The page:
protection of nationals, provides authority for the use of proportionate force by 
U.S. warships and military aircraft when necessary for the protection of U.S. flag 
vessels and aircraft, U.S. nationals (whether embarked in U.S. or foreign flag 
vessels or aircraft), and their property against unlawful violence in and over 
international waters. Standing rules of engagement promulgated by the Joint 
Chiefs of Staff (JCS) to the operational chain of command and incorporated into 
applicable operational orders, operational plans, and contingency plans, provide 
guidance to the naval commander for the exercise of this inherent authority. 
Those rules of engagement are rarefully constructed to ensure that the 
protection of U.S. flag vessels and aircraft and U.S. nationals and their property at 
sea conforms with U.S. and international law and reflects national policy. 

3.10.1.1 Foreign Internal Waters, Archipelagic Waters, and Territorial 
Seas. Unlawful acts of violence directed against U.S. flag vessels and aircraft and 
U.S. nationals within and over the internal waters, archipelagic waters, or 
territorial seas of a foreign nation present special considerations. The coastal 
nation is primarily responsible for the protection of all vessels, aircraft and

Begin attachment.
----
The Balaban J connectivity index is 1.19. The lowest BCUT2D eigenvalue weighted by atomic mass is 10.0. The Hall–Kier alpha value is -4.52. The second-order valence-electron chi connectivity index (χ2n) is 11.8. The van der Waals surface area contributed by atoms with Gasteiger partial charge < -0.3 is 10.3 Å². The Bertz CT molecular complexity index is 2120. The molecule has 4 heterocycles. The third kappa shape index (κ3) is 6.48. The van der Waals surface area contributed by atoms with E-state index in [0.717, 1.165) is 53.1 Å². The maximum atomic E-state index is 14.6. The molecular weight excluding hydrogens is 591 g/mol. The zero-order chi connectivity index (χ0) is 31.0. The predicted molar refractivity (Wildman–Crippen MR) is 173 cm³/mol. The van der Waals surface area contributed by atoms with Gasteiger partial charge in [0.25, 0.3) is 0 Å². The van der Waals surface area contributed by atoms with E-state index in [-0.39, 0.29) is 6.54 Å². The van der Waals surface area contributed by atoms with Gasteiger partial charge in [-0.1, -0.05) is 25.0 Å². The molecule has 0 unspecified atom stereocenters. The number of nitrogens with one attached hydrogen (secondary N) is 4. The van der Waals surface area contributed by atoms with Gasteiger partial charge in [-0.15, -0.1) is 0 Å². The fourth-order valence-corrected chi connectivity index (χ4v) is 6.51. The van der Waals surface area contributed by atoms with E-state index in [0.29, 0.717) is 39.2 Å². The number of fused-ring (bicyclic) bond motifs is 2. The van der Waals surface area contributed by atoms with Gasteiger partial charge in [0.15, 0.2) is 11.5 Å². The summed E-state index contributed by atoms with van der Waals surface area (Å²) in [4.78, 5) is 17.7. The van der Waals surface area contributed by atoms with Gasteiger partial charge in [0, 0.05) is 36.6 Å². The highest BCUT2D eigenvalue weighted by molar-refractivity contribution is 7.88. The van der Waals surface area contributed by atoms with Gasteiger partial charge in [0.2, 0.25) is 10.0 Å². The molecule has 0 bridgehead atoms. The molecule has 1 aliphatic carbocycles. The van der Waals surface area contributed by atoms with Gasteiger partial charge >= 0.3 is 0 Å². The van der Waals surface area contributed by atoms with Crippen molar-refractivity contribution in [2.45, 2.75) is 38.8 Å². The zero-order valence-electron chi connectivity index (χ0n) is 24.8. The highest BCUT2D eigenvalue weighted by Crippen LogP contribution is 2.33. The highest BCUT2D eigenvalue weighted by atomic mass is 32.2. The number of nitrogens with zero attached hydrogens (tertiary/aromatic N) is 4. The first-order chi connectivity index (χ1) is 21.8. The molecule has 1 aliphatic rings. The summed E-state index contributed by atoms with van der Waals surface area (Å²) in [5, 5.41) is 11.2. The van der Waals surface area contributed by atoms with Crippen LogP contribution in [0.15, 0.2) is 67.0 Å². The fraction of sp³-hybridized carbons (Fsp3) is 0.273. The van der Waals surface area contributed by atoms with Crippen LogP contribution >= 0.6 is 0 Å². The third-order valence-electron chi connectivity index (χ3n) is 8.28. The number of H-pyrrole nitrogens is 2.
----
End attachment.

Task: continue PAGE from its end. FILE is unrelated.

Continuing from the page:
persons lawfully within its sovereign territory. However, when that nation is 
unable or unwilling to do so effectively or when the circumstances are such that 
immediate action is required to protect human life, international law recognizes 
the right of another nation to direct its warships and military aircraft to use 
proportionate force in or over those waters to protect its flag vessels, its flag 
aircraft, and its nationals. Because the coastal nation may lawfully exercise 
jurisdiction and control over foreign flag vessels, aircraft and citizens within its 
internal waters, archipelagic waters, territorial seas and national airspace, special 



42. High Seas Convention, arts. 4-5, and the 1982 LOS Convention, arts. 91-92, vest 
nationality of ships in the nation whose flag they fly, and reserve to that flag nation the exclusive 
right, in peacetime, to exercise jurisdiction over that ship on the high seas. U.S. Navy Regulations, 
1990, arts. 0914, 0915 and 0920, also reflect this authority. It must be recognized that, for policy 
reasons, the U.S. Government may choose to protect only those vessels flying the U.S. flag 
notwithstanding the existence of other vessels flying foreign flags of convenience which are 
beneficially owned by U.S. persons or corporations. 

43. 22 U.S.C. section 1732 (1988) requires the President to seek the release of U.S. nationals 
unjustly deprived of liberty by or under the authority of any foreign government by such means, 
not amounting to acts of war, as are necessary and proper to obtain or effectuate their release. The 
purpose of this statute, when it was enacted in 1868, was to ensure that naturalized citizens who 
return to their country of origin would be protected from unwarranted arrest to the same exent as 
native born Americans. The statute thus relates to the act of confinement, rather than to treatment